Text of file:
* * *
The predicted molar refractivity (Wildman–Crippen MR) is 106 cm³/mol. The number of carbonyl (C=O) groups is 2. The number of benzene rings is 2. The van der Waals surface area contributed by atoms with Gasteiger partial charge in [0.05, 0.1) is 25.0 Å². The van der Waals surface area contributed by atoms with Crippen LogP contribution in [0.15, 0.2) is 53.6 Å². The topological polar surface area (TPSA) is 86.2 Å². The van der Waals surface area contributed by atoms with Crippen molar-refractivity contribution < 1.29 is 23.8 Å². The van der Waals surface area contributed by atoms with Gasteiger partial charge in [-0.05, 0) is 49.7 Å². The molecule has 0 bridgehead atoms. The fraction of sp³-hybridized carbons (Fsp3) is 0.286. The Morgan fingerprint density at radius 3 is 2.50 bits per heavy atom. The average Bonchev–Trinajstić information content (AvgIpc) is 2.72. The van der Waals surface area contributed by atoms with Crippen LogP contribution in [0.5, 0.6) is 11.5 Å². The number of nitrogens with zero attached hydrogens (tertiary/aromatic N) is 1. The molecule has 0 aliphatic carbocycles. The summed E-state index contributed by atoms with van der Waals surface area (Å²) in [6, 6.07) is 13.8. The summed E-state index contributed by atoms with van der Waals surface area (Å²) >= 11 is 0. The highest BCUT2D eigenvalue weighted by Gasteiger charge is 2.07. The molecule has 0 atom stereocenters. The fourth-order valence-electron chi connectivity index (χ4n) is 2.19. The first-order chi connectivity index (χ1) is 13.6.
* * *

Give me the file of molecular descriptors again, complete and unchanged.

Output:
The predicted molar refractivity (Wildman–Crippen MR) is 106 cm³/mol. The number of carbonyl (C=O) groups is 2. The number of benzene rings is 2. The van der Waals surface area contributed by atoms with Gasteiger partial charge in [0.05, 0.1) is 25.0 Å². The van der Waals surface area contributed by atoms with Crippen LogP contribution in [0.15, 0.2) is 53.6 Å². The topological polar surface area (TPSA) is 86.2 Å². The van der Waals surface area contributed by atoms with Crippen molar-refractivity contribution < 1.29 is 23.8 Å². The van der Waals surface area contributed by atoms with Gasteiger partial charge in [-0.05, 0) is 49.7 Å². The molecule has 0 bridgehead atoms. The fraction of sp³-hybridized carbons (Fsp3) is 0.286. The Morgan fingerprint density at radius 3 is 2.50 bits per heavy atom. The average Bonchev–Trinajstić information content (AvgIpc) is 2.72. The van der Waals surface area contributed by atoms with Crippen LogP contribution in [0.5, 0.6) is 11.5 Å². The number of nitrogens with zero attached hydrogens (tertiary/aromatic N) is 1. The molecule has 0 aliphatic carbocycles. The summed E-state index contributed by atoms with van der Waals surface area (Å²) in [6, 6.07) is 13.8. The summed E-state index contributed by atoms with van der Waals surface area (Å²) >= 11 is 0. The highest BCUT2D eigenvalue weighted by Gasteiger charge is 2.07. The molecule has 0 atom stereocenters. The fourth-order valence-electron chi connectivity index (χ4n) is 2.19. The first-order chi connectivity index (χ1) is 13.6.